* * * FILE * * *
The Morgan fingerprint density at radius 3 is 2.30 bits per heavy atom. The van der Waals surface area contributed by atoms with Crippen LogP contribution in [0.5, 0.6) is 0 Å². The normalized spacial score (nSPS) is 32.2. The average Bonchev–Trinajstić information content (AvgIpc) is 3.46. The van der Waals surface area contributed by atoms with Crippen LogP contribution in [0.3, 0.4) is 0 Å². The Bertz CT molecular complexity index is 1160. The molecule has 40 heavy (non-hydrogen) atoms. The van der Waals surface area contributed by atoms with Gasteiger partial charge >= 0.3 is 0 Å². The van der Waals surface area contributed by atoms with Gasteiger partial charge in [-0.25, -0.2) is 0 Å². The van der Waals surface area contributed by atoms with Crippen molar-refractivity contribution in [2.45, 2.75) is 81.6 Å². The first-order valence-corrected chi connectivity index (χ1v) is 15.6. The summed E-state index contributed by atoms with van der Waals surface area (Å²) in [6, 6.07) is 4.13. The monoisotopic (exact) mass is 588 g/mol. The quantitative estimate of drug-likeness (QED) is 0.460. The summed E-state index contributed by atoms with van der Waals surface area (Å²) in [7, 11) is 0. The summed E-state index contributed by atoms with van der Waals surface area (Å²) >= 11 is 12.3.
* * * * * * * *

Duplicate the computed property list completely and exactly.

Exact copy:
The Morgan fingerprint density at radius 3 is 2.30 bits per heavy atom. The van der Waals surface area contributed by atoms with Crippen LogP contribution in [0.5, 0.6) is 0 Å². The normalized spacial score (nSPS) is 32.2. The average Bonchev–Trinajstić information content (AvgIpc) is 3.46. The van der Waals surface area contributed by atoms with Crippen LogP contribution in [0.3, 0.4) is 0 Å². The Bertz CT molecular complexity index is 1160. The molecule has 40 heavy (non-hydrogen) atoms. The van der Waals surface area contributed by atoms with Gasteiger partial charge >= 0.3 is 0 Å². The van der Waals surface area contributed by atoms with Gasteiger partial charge in [-0.25, -0.2) is 0 Å². The van der Waals surface area contributed by atoms with Crippen molar-refractivity contribution in [2.45, 2.75) is 81.6 Å². The first-order valence-corrected chi connectivity index (χ1v) is 15.6. The summed E-state index contributed by atoms with van der Waals surface area (Å²) in [6, 6.07) is 4.13. The monoisotopic (exact) mass is 588 g/mol. The quantitative estimate of drug-likeness (QED) is 0.460. The summed E-state index contributed by atoms with van der Waals surface area (Å²) in [7, 11) is 0. The summed E-state index contributed by atoms with van der Waals surface area (Å²) >= 11 is 12.3.